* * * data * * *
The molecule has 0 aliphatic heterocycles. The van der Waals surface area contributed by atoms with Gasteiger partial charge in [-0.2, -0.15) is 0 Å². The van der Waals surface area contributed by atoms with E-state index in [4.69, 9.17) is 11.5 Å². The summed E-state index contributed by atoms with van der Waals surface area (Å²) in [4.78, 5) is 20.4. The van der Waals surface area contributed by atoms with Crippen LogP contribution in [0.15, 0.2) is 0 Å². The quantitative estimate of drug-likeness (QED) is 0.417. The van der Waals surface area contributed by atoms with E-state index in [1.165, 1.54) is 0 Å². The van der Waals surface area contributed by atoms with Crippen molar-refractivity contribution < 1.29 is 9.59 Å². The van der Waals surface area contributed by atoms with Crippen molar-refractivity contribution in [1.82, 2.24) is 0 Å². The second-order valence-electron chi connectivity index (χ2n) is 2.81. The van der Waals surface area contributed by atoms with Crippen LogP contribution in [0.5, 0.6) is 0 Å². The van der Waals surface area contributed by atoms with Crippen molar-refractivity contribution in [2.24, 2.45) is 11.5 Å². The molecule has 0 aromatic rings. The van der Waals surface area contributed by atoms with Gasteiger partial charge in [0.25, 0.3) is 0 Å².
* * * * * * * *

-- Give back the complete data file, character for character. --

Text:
The molecule has 0 aliphatic heterocycles. The van der Waals surface area contributed by atoms with Gasteiger partial charge in [-0.2, -0.15) is 0 Å². The van der Waals surface area contributed by atoms with E-state index in [4.69, 9.17) is 11.5 Å². The summed E-state index contributed by atoms with van der Waals surface area (Å²) in [4.78, 5) is 20.4. The van der Waals surface area contributed by atoms with Crippen LogP contribution in [0.15, 0.2) is 0 Å². The quantitative estimate of drug-likeness (QED) is 0.417. The van der Waals surface area contributed by atoms with E-state index in [1.165, 1.54) is 0 Å². The van der Waals surface area contributed by atoms with Crippen molar-refractivity contribution < 1.29 is 9.59 Å². The van der Waals surface area contributed by atoms with Crippen molar-refractivity contribution in [1.82, 2.24) is 0 Å². The second-order valence-electron chi connectivity index (χ2n) is 2.81. The van der Waals surface area contributed by atoms with Crippen LogP contribution in [0.5, 0.6) is 0 Å². The van der Waals surface area contributed by atoms with Crippen molar-refractivity contribution in [2.24, 2.45) is 11.5 Å². The molecule has 0 aromatic rings. The van der Waals surface area contributed by atoms with Gasteiger partial charge in [0.25, 0.3) is 0 Å².